Louise Glück comes to mind as a poet that falls into this "hugely boring" category. Helen Vendler notes that Glück’s poems invite the reader’s participation by asking us to “fill out the story, substitute ourselves for the fictive personages, invent a scenario from which the speaker can solve the allegory. . .” But it's this kind of pseudo-psychological agreement with the audience that convinces me that those who gravitate to this kind of poetry should really be reading a novel. "Inventing a scenario" is not similar to the "willing suspension of disbelief" required of reading poetry that presents a challenge to the imagination. It's just a sign of banal writing.

Tuesday, April 01, 2008

The List Poem

In the list poem the poet, or writer, in a very Duchampian way drags the reader into making certain associations based on the context provided by the list.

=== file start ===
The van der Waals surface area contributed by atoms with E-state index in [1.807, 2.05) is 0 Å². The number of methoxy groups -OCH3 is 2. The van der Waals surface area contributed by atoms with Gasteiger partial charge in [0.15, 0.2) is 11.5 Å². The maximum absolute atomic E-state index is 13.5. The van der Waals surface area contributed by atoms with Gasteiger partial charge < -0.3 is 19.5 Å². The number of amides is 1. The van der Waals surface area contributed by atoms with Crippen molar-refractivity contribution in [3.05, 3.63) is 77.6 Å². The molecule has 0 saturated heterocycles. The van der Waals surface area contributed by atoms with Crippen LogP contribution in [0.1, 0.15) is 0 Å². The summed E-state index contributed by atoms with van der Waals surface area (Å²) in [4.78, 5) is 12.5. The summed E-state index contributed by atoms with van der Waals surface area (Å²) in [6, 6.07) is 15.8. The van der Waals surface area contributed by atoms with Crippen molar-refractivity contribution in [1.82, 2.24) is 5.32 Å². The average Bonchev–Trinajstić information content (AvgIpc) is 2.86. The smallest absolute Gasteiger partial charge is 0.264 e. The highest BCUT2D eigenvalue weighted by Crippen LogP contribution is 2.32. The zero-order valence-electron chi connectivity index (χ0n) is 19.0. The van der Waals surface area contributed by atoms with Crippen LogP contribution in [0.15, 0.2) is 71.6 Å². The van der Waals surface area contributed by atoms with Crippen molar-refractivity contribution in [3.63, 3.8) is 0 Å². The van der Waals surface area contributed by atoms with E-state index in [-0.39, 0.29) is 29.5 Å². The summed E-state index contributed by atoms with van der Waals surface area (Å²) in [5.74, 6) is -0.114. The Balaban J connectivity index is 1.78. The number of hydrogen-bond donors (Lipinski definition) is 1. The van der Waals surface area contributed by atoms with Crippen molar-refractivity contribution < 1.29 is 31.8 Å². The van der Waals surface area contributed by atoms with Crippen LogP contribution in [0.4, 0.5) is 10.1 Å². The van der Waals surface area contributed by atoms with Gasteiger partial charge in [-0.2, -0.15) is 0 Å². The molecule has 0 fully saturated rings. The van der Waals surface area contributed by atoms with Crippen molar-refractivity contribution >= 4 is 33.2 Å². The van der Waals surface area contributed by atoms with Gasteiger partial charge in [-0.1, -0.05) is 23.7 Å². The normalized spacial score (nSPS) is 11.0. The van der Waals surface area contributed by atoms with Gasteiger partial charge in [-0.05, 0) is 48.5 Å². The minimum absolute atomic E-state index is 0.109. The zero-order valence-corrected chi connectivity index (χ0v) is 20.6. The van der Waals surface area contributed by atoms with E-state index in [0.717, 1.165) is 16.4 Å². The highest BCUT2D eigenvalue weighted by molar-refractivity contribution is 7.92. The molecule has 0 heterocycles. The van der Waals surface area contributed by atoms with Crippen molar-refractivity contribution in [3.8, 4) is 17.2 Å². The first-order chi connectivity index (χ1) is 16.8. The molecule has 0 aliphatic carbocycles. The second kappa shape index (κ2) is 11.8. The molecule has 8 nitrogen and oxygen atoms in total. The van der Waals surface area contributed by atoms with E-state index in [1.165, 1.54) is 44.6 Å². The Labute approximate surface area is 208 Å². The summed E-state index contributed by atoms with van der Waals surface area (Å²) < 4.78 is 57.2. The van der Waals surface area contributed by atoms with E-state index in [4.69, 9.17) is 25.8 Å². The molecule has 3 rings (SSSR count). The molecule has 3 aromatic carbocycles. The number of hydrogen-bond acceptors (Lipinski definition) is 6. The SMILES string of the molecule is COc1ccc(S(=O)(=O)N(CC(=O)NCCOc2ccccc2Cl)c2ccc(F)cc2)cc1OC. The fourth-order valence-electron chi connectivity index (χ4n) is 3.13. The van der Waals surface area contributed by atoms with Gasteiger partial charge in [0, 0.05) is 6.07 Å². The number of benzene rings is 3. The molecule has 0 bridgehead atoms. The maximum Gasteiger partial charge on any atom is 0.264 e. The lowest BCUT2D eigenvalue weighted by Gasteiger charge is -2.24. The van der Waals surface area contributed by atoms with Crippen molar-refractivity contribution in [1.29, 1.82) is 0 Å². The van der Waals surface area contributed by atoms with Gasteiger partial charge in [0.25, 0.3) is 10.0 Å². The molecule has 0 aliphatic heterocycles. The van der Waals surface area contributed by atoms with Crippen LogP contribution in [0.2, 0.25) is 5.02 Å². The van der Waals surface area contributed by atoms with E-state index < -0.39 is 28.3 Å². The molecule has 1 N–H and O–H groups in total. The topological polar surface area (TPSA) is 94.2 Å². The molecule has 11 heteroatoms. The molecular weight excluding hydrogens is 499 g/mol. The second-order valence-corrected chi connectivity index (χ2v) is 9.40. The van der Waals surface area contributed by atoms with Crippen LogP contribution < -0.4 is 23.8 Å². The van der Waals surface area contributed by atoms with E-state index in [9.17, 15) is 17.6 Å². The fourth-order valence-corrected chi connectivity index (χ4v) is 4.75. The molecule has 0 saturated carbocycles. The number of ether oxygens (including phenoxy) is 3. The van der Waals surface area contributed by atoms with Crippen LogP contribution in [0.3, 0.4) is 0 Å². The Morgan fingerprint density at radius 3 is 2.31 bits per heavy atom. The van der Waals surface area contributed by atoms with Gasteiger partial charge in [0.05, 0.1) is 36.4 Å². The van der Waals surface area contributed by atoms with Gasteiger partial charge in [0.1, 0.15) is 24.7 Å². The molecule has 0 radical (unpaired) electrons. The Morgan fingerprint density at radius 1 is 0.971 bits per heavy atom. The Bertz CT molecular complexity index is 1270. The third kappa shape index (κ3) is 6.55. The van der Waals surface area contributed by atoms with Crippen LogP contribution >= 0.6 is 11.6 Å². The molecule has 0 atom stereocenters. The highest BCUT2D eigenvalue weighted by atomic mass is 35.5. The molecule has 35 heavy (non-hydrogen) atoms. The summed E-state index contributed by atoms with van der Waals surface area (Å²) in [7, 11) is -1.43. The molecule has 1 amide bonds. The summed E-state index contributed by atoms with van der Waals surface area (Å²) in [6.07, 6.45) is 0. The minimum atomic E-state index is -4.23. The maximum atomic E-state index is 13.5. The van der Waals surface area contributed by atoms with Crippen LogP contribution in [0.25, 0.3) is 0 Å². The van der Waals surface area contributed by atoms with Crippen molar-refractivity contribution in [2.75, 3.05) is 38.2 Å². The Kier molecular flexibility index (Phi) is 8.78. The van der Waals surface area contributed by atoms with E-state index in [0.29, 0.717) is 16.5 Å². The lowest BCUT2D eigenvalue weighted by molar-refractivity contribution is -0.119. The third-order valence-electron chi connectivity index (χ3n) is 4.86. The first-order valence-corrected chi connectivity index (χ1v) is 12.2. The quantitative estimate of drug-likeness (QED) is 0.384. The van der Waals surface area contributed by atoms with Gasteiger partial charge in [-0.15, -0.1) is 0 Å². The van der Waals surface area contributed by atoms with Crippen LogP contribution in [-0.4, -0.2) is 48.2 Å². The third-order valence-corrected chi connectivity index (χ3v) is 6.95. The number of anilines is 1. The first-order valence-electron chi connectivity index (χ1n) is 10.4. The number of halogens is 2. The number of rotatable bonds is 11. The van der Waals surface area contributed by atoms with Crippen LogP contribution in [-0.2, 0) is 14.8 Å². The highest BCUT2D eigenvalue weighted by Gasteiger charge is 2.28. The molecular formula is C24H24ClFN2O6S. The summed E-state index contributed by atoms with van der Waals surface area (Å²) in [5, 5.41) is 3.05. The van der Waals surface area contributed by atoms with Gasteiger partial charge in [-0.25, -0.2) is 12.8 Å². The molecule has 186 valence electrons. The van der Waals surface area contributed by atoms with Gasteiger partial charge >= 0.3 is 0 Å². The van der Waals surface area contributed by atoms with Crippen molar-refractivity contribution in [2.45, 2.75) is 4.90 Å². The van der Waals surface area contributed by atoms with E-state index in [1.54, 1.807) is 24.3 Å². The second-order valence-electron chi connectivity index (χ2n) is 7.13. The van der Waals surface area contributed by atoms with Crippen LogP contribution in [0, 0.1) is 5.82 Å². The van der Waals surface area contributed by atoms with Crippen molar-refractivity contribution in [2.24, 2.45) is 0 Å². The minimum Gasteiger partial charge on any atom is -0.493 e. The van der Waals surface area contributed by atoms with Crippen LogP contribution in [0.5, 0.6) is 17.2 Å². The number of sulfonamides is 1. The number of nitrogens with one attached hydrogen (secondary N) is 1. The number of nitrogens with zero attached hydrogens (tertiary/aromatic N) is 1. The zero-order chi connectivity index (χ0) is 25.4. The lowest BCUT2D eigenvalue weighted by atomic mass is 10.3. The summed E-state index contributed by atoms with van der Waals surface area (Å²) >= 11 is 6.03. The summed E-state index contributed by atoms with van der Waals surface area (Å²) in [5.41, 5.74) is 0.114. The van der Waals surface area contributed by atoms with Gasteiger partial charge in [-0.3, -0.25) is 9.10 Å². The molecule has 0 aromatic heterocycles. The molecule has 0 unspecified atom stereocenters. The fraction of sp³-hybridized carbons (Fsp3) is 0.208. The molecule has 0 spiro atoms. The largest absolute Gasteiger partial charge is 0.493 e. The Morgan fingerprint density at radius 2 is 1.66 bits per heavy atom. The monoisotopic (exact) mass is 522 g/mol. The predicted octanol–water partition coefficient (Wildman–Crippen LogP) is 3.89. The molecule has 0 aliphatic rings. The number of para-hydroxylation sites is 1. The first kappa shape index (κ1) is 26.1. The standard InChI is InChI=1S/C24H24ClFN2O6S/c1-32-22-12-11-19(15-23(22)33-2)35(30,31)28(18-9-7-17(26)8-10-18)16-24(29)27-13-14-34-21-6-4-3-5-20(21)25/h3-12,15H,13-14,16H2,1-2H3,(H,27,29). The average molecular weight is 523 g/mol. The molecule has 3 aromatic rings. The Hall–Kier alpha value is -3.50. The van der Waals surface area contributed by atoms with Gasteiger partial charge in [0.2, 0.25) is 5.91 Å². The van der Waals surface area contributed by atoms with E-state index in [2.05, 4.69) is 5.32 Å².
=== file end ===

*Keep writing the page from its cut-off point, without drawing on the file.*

Marcel Duchamp, by placing a hat rack on a string and hanging it from the ceiling took an object and rechristened it as something else entirely, an activity at which he excelled. It’s easy to see when looking up that the wooden hat rack, suspended, has taken on a life of its own. Duchamp was the source of so many artistic currents it’s difficult to keep track, but that would make a good list. His 1936 “Coeurs Volants,” for example prefigured Op Art by decades.